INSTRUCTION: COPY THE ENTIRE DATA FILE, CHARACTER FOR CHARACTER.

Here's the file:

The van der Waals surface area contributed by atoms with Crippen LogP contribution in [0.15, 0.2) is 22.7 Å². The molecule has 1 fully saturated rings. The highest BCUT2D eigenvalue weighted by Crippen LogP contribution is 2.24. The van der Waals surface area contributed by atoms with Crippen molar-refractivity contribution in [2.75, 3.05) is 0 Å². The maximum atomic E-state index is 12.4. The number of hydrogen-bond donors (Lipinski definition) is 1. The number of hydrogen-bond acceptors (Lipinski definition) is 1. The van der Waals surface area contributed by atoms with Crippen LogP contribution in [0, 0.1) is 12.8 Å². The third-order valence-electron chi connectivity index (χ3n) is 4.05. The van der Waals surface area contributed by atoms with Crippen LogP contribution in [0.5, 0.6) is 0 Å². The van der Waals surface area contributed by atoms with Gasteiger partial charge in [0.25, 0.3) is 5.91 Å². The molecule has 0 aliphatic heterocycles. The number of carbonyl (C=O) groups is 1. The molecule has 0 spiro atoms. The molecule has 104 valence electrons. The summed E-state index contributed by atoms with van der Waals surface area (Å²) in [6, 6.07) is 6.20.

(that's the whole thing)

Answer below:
The van der Waals surface area contributed by atoms with Crippen LogP contribution in [0.15, 0.2) is 22.7 Å². The molecule has 1 fully saturated rings. The highest BCUT2D eigenvalue weighted by Crippen LogP contribution is 2.24. The van der Waals surface area contributed by atoms with Crippen molar-refractivity contribution in [2.75, 3.05) is 0 Å². The maximum atomic E-state index is 12.4. The number of hydrogen-bond donors (Lipinski definition) is 1. The number of hydrogen-bond acceptors (Lipinski definition) is 1. The van der Waals surface area contributed by atoms with Crippen LogP contribution in [0, 0.1) is 12.8 Å². The third-order valence-electron chi connectivity index (χ3n) is 4.05. The van der Waals surface area contributed by atoms with Crippen LogP contribution in [0.5, 0.6) is 0 Å². The van der Waals surface area contributed by atoms with Gasteiger partial charge in [0.25, 0.3) is 5.91 Å². The molecule has 0 aliphatic heterocycles. The number of carbonyl (C=O) groups is 1. The molecule has 0 spiro atoms. The molecule has 104 valence electrons. The summed E-state index contributed by atoms with van der Waals surface area (Å²) in [6, 6.07) is 6.20.